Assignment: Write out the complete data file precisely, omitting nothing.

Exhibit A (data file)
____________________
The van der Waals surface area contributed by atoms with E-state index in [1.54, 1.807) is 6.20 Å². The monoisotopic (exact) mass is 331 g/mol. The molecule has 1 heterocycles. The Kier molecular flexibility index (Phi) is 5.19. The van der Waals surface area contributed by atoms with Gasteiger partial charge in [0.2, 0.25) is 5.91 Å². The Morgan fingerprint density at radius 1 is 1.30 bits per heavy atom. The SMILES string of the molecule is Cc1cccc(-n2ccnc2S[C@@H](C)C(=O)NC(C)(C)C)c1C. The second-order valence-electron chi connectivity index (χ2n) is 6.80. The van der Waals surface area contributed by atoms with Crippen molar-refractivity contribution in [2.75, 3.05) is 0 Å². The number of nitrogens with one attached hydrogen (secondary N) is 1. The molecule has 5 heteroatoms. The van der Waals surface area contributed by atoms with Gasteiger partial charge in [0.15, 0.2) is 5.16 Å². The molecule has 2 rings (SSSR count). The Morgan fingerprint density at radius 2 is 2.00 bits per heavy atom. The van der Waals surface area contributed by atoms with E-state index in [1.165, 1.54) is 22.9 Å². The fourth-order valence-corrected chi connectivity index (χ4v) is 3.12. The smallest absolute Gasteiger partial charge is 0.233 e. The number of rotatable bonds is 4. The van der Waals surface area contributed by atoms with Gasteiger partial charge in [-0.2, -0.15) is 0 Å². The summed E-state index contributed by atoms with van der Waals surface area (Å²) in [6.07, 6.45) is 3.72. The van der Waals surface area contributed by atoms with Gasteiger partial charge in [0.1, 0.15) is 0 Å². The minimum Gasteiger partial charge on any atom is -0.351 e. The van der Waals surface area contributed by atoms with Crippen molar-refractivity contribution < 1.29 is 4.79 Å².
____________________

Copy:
The van der Waals surface area contributed by atoms with E-state index in [1.54, 1.807) is 6.20 Å². The monoisotopic (exact) mass is 331 g/mol. The molecule has 1 heterocycles. The Kier molecular flexibility index (Phi) is 5.19. The van der Waals surface area contributed by atoms with Gasteiger partial charge in [0.2, 0.25) is 5.91 Å². The Morgan fingerprint density at radius 1 is 1.30 bits per heavy atom. The SMILES string of the molecule is Cc1cccc(-n2ccnc2S[C@@H](C)C(=O)NC(C)(C)C)c1C. The second-order valence-electron chi connectivity index (χ2n) is 6.80. The van der Waals surface area contributed by atoms with Crippen molar-refractivity contribution in [2.75, 3.05) is 0 Å². The number of nitrogens with one attached hydrogen (secondary N) is 1. The molecule has 5 heteroatoms. The van der Waals surface area contributed by atoms with Gasteiger partial charge in [0.15, 0.2) is 5.16 Å². The molecule has 2 rings (SSSR count). The Morgan fingerprint density at radius 2 is 2.00 bits per heavy atom. The van der Waals surface area contributed by atoms with E-state index in [1.165, 1.54) is 22.9 Å². The fourth-order valence-corrected chi connectivity index (χ4v) is 3.12. The smallest absolute Gasteiger partial charge is 0.233 e. The number of rotatable bonds is 4. The van der Waals surface area contributed by atoms with Gasteiger partial charge in [-0.2, -0.15) is 0 Å². The summed E-state index contributed by atoms with van der Waals surface area (Å²) in [6.07, 6.45) is 3.72. The van der Waals surface area contributed by atoms with Gasteiger partial charge in [0.1, 0.15) is 0 Å². The minimum Gasteiger partial charge on any atom is -0.351 e. The van der Waals surface area contributed by atoms with Crippen molar-refractivity contribution < 1.29 is 4.79 Å².